Diagnosing, treating and managing your patients’ conditions requires, among other things, the capacity for independent judgment and effective collaboration with your clinical colleagues. The private practice setting—that is, a practice wholly-owned by physicians rather than by a hospital, health system or other entity—also rewards those traits and remains a strong option if you are looking to be your own boss and work with like-minded colleagues to serve your community’s medical needs.
The AMA supports physicians in pursuing the practice arrangement that best suits them individually as they deliver high-quality care to their patients. The AMA offers in-depth resources to consider all practice options and step-by-step guidance for those physicians who want to be their own boss, including the e-book “Starting, Buying, & Owning the Medical Practice.”
At last count by the AMA’s Physician Practice Benchmark Surveys in 2016, 55.8 percent of physicians are working in practices wholly-owned by physicians, a figure that has fallen from 60.1 percent in 2012.
The career realities among younger physicians tell a different story.
“Ownership ranged from 27.9 percent among physicians under the age of 40 to 54.9 percent among physicians age 55 and older,” according to an AMA analysis of the data.
That report was notable also because it marked the first year fewer than half of physicians were practice owners.
Private practice, and the professional autonomy it brings, has been the career-long choice for oncologist-hematologist and AMA President Barbara L. McAneny, MD. When she and her partners at the two locations of the New Mexico Cancer Center want to provide new services to patients, they own the process.
“We didn't have to go through 27 hospital committees and ask permission from a bunch of vice presidents for various things,” she said. “We just sat in a room. The group said, ‘Figure out how to do it. Let’s do it.’ And we did it. It is incredibly rewarding.”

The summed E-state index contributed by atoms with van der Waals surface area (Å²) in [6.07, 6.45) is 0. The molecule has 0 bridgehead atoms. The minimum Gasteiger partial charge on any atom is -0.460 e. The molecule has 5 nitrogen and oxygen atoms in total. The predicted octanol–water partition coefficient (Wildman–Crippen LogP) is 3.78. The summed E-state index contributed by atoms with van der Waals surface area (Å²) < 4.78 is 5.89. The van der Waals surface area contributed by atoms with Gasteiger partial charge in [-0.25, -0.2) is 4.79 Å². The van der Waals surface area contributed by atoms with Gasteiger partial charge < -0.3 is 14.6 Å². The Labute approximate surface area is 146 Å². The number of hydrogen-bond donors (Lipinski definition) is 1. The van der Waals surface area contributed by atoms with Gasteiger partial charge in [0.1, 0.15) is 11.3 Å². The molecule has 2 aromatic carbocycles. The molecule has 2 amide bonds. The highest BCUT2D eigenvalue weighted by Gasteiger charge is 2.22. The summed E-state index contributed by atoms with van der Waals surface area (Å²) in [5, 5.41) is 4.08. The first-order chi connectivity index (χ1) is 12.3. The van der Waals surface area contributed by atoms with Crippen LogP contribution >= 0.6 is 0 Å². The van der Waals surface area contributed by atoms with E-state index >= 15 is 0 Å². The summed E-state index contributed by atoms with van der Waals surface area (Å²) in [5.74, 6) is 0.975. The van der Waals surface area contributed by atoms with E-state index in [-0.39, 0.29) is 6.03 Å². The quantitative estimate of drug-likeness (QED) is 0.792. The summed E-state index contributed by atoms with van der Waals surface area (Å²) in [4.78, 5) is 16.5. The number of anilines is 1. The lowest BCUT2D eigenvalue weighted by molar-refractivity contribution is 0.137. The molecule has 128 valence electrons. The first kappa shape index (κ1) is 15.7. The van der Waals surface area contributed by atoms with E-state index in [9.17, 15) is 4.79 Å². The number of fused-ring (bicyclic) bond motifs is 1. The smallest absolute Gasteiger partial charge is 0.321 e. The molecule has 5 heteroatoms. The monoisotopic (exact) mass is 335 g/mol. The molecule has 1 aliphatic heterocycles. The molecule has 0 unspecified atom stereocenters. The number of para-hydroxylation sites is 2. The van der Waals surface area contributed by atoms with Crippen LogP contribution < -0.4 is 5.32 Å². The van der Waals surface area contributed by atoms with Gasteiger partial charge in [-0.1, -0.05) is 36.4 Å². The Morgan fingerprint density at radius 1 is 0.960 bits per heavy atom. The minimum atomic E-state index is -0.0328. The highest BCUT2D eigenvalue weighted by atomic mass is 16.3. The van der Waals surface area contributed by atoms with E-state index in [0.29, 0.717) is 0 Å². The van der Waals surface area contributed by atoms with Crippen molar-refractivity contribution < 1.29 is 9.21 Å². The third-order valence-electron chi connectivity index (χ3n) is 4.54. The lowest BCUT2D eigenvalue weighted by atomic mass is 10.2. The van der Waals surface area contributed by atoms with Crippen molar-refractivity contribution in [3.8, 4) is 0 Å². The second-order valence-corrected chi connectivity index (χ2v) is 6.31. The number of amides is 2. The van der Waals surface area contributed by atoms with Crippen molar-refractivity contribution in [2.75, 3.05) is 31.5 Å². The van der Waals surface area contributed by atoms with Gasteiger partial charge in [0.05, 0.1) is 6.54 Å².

Some practices have a one- to two-year partnership pathway. Once you reach the level of physician partner, you will typically have a “vote on what services you want to offer, new projects, adding more physicians,” among other things, Dr. McAneny said.
“That last thing is incredibly important. We spend more time with our partners than our spouses, and we trust our partners with the care of our patients when we are not available,” she said. “Practices go through a significant process to make sure everyone works well together.”
Security in partners, not bosses
That ownership vision of medical practice is one that fewer physicians are exposed to, especially those at the start of a medical career.
“They are often told by professors and mentors that independent practice is dead and you shouldn’t consider going into that,” said Dr. McAneny. “I think they do a disservice to their students when they say that.”
Student-loan debt often enters the picture by making it difficult to finance private practice. But there are some important financial factors to consider. Beyond the compensation physicians see on an annual basis lies the value of the doctor’s practice ownership stake.
“When you leave a practice, you have built up equity as an owner and your buyout helps fund your retirement,” Dr. McAneny said.
Another is that multiyear employment contracts on offer may not be what they seem.
“I'm starting to see a lot of people who have a contract for employment with a 90-day out clause. That means you don't have a year, or two-year or three-year contract. You have a 90-day contract,” said Dr. McAneny. “In my practice, it would take 80 percent of the vote of the partnership to remove me. So that's security.”
Assumptions about work-life balance are another potential landmine, with physicians believing that an employer’s business sense will surely extend to efficiency and support. But what Dr. McAneny said she hears from employed physicians “all across the country is that they're spending their evenings till 10 o'clock clicking in their electronic medical records.”
Get basic math? You can do business
Anticipating, understanding and adapting to payment policies will be fundamental to preserving private practices.
Those elements are discussed in the AMA’s guide, “New payment models: Decide a practice setting.” It is a frank, wide-ranging report that lays out strategies for practices sized from solo to large multispecialty groups. Among the options covered are clinical integration to allow independent practices to legally negotiate collectively, and possible partnerships with hospitals and insurers through accountable care organizations.
Navigating those arrangements entails management focused on solvency, strategy and growth—and not listening to naysayers.
“If you can add and subtract, you can do business. That’s all it is,” said Dr. McAneny. “As physicians, we have been told that it is too tough for you. You can't keep up with the rules and regulations. You can't come up with business plans. Yes, you can.”